Bardic’s hackles rose: even without Edric’s urging, the situation would have called for him to interfere, and now his inclination changed to certainty! He kicked his mount forward into a canter, Celo muttering protests but following close on behind. As they drew abreast of the stalls and wagons, Celo realized that several other umber-robed friars were scattered throughout. He called a warning to the intent Cimmerian, and reined his horse’s nose towards cover.
Behind the lead pair, Morath, Vorel, and Edric slipped off their horses. Alleto, a confident rider, followed Bardic’s path along the street. Morath and Edric sought cover on opposite sides of the street, while Vorel readied his longbow and looked for the choicest target. He shook his head: this smacked of interference in matters not concerning him.
“It’s those meddling swine – get them!” called one of the friars. The Damson Friars are also known as the Hack Brothers, because unlike most holy orders, they train with Bardiche Axes: except for the three around the scholar, the others turned, picked up their axes, and made for the interlopers. As they closed, they chanted brief orisons for Mitra to guide their axes!
Two rangers, settling into cover beside a stall, likewise raised powerful Bossonian longbows and arrows zipped by Bardic as he closed on the struggle. Grim and hard-bitten, they silently sought the best targets for their shafts.
Bardic leapt off his horse and menaced the friars with his broadsword: from nearby, two axe-wielders charged while one of the original three turned with a stout iron-shod club in his hand. Alleto was surrounded by two more axe-wielders with two more, fast closing in. Celo and Edric stole around the back of the stalls towards the rangers’ position while Morath, realizing his original quarry was in the open rushing at Alleto, hid awaiting his chance to strike. A volley of three arrows buzzed from Vorel’s bow at the nearest friar, scoring once.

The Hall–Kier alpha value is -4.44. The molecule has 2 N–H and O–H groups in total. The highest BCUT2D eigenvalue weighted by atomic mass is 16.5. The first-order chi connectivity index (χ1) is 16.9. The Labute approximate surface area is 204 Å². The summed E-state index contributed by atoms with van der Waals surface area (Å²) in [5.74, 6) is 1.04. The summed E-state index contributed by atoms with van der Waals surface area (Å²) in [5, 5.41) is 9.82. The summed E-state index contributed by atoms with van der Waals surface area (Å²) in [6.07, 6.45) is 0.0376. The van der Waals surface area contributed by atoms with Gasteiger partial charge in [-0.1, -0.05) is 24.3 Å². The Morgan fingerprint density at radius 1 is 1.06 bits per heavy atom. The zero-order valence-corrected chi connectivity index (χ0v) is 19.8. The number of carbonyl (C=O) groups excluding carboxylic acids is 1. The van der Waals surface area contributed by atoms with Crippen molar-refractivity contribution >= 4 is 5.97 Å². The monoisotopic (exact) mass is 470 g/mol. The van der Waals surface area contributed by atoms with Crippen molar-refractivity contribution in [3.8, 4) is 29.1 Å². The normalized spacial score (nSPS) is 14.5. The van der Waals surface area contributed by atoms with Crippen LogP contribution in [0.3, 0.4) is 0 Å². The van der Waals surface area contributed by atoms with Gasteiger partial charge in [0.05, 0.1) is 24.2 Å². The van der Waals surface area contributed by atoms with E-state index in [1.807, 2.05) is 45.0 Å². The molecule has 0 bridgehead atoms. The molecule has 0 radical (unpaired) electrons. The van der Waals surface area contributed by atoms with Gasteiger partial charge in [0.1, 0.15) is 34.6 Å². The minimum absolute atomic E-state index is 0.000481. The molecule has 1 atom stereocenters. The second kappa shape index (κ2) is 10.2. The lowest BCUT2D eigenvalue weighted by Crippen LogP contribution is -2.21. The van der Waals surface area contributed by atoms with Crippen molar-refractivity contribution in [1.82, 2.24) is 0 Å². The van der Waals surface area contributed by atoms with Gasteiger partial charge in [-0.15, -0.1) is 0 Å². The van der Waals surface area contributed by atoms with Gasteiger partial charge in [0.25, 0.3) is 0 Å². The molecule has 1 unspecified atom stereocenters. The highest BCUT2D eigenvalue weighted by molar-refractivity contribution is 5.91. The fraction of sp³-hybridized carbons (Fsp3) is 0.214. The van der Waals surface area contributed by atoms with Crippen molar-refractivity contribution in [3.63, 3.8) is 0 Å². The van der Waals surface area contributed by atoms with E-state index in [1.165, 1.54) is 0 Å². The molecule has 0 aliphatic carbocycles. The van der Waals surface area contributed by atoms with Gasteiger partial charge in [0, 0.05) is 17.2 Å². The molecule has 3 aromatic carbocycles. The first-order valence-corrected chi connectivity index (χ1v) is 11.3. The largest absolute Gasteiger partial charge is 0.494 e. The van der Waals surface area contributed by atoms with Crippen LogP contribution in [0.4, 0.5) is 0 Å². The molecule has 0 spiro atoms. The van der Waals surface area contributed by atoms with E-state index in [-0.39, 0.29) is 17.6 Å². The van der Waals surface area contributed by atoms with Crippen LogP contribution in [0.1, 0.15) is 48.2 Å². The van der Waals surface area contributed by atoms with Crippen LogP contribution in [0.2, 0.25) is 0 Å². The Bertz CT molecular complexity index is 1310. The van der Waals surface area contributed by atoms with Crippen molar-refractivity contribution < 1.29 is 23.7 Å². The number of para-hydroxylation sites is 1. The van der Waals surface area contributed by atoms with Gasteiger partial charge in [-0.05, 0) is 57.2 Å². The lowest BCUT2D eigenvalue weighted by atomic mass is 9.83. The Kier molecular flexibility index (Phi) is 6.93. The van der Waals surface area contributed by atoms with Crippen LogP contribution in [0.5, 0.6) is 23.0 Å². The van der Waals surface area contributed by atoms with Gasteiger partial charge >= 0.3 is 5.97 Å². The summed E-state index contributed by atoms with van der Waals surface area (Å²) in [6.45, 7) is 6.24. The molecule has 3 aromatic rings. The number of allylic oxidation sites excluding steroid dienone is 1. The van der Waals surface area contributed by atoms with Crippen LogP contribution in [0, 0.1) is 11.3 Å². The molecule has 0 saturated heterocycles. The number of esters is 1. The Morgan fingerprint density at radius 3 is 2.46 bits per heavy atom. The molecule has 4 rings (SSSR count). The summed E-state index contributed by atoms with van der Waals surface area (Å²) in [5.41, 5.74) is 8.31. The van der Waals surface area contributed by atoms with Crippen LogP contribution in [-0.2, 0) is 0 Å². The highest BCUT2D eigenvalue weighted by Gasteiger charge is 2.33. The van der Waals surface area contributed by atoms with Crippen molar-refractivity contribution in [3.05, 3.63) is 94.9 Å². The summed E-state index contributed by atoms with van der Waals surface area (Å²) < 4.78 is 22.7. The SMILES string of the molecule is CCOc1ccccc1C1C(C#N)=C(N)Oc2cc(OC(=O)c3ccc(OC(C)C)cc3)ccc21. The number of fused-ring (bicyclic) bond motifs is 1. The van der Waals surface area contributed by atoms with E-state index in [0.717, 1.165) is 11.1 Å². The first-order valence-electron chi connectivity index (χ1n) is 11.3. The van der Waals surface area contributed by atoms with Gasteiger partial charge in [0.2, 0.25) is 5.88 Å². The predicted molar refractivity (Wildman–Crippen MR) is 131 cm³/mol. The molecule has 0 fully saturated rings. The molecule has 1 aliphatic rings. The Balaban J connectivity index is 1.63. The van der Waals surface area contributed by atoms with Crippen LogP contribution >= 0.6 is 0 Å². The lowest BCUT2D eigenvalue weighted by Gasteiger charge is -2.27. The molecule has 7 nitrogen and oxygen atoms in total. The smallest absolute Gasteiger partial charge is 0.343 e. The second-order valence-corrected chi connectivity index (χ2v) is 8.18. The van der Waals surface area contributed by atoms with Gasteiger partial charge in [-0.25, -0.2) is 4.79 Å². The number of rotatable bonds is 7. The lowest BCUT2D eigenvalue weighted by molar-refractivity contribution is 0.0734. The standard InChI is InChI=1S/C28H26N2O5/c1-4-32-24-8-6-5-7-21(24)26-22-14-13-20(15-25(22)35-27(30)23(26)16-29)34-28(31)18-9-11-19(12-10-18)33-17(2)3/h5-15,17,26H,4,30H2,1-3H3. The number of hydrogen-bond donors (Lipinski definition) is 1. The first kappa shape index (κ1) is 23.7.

Alleto weaved, ducked, parried and laughed: “What! Too slow? This is where I am – do you need a map to find me? Ha!” Changing his tactic abruptly, the Zingaran switched into an aggressive hurricane, his fine Zingaran broadsword whistling out to slice at an exposed wrist. A bardiche blade slammed into his armor, but being finely-crafted chain, it gave without snapping.
“Crom!” Bardic cursed, quietly admitting to himself that he was in trouble. Struck first by an arrow, then by several terrible axes, he was bleeding profusely and unable to fully use his superb mobility. Then with a rattle of bow-cases, two swarthy, barrel-chested, hook-nosed types rushed round the corner of the inn, and two shafts slammed into the backs of the two friars still trying to lynch the scholar! The scholar promptly slipped his attackers and – throwing off the throttling noose – ran to shelter in the inn doorway. Arrow after arrow cut into the friars who, with the Cimmerian’s blade menacing them, could not turn nor flee: both fell swiftly. Bardic and the Shemites had only three others to deal with!